Usually, methods for detection of differential item functioning (DIF) compare the functioning of items across manifest groups. However, the manifest groups with respect to which the items function differentially may not necessarily coincide with the true source of the bias. It is expected that DIF detection under a model that includes a latent DIF variable is more sensitive to this source of bias. In a simulation study, it is shown that a mixture item response theory model, which includes a latent grouping variable, performs better in identifying DIF items than DIF detection methods using manifest variables only. The difference between manifest and latent DIF detection increases as the correlation between the manifest variable and the true source of the DIF becomes smaller. Different sample sizes, relative group sizes, and significance levels are studied. Finally, an empirical example demonstrates the detection of heterogeneity in a minority sample using a latent grouping variable. Manifest and latent DIF detection methods are applied to a Vocabulary test of the General Aptitude Test Battery (GATB). © Taylor & Francis Group, LLC.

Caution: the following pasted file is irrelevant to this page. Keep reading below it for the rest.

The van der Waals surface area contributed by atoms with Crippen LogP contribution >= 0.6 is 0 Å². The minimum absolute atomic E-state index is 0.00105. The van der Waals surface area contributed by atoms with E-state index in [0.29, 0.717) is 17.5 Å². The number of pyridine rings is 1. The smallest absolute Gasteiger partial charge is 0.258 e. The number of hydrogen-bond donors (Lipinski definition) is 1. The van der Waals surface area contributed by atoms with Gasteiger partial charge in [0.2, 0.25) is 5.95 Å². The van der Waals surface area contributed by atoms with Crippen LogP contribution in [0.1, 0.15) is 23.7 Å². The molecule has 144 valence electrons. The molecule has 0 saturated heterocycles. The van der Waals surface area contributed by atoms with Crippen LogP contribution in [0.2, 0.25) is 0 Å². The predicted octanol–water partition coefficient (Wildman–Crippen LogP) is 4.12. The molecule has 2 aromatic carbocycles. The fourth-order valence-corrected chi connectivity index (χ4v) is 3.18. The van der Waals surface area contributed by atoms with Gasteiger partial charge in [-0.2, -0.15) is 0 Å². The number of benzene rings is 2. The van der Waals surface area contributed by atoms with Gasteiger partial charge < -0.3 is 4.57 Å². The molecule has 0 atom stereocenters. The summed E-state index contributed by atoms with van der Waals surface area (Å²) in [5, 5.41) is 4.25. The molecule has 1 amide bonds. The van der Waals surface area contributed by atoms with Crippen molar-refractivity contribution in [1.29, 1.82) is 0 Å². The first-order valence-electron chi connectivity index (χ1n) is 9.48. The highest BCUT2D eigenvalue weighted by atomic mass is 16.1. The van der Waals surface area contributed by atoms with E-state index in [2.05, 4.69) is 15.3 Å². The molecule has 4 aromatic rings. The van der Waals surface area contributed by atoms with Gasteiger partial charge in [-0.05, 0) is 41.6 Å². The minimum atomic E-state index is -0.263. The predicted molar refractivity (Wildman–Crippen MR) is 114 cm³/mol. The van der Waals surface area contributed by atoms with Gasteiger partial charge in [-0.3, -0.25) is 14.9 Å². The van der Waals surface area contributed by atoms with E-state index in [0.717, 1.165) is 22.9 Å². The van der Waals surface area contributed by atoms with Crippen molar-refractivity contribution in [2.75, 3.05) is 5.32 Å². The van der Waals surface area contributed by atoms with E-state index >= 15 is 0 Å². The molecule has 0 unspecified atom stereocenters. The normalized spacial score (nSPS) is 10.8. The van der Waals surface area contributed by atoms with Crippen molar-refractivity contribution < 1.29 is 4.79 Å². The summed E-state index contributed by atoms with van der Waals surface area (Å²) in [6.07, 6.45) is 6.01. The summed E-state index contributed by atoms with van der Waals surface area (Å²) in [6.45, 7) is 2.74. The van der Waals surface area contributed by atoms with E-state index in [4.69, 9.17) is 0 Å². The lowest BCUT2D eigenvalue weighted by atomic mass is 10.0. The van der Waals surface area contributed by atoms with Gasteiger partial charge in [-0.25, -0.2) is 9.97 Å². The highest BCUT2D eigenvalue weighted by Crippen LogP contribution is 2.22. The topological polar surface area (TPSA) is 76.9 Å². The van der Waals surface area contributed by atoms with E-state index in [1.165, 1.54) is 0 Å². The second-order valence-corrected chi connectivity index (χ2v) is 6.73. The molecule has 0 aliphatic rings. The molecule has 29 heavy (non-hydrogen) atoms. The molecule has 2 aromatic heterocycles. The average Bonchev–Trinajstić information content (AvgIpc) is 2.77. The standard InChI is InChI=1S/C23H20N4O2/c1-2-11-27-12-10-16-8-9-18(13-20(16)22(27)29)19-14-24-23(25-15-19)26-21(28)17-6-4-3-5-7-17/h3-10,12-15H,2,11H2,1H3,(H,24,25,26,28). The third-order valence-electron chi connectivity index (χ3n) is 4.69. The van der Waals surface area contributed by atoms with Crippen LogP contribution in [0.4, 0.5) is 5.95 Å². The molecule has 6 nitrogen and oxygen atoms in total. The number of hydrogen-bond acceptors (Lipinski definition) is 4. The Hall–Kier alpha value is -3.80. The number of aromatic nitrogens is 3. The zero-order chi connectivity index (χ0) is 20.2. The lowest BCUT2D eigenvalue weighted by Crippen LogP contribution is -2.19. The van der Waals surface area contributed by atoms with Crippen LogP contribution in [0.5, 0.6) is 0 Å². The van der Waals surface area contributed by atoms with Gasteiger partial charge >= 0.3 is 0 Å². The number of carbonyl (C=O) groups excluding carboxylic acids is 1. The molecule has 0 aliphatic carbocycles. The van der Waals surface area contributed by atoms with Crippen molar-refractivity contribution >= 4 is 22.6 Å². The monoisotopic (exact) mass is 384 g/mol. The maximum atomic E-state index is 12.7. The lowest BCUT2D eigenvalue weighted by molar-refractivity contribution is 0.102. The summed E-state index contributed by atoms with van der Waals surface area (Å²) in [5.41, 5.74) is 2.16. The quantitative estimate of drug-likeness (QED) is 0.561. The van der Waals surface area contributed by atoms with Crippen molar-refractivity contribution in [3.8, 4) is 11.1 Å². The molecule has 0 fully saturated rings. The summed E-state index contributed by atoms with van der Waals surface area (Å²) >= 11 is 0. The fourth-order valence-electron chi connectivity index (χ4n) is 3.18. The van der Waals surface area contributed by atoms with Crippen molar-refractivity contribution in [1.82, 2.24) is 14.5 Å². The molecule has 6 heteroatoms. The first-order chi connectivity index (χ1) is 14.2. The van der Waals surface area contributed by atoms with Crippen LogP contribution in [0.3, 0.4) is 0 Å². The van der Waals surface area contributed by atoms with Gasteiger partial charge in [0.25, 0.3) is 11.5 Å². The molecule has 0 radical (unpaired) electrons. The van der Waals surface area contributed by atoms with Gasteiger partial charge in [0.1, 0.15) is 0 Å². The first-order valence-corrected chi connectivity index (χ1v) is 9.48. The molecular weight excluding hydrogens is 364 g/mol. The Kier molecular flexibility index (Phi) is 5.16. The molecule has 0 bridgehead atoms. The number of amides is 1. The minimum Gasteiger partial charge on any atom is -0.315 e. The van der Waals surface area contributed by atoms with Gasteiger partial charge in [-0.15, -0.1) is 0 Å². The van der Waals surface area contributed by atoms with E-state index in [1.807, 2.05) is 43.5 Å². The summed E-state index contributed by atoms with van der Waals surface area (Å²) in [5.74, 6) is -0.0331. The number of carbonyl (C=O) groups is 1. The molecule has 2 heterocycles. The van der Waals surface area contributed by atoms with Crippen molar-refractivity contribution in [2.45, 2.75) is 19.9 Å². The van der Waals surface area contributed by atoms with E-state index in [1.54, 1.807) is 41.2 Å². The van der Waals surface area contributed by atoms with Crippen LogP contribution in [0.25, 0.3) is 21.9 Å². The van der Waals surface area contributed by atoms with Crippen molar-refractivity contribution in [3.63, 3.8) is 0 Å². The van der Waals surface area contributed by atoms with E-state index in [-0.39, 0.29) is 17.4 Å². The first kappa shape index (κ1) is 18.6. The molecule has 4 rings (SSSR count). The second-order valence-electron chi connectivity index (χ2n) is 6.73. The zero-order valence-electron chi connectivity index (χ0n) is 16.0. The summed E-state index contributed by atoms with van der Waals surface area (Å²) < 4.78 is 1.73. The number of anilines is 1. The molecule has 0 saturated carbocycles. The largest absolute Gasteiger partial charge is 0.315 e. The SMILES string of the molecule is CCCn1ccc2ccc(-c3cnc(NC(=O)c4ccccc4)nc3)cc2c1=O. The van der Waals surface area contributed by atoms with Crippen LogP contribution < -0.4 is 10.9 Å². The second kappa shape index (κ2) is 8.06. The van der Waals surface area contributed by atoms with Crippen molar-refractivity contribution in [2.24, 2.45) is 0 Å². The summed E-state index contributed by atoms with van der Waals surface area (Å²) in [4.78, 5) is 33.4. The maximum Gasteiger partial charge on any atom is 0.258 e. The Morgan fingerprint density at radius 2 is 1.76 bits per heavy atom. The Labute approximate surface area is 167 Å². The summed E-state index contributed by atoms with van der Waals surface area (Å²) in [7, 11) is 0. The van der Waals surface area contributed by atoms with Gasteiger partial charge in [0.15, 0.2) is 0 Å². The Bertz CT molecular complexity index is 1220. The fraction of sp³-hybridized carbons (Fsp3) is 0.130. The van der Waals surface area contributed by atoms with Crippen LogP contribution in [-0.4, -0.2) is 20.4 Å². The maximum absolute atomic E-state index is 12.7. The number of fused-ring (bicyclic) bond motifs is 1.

Maij - de Meij, A. M., Kelderman, H., & van der Flier, H. (2010). Improvement in detection of differential item functioning using a mixture item response theory model. Multivariate Behavioral Research, 45, 975-999. https://doi.org/10.1080/00273171.2010.533047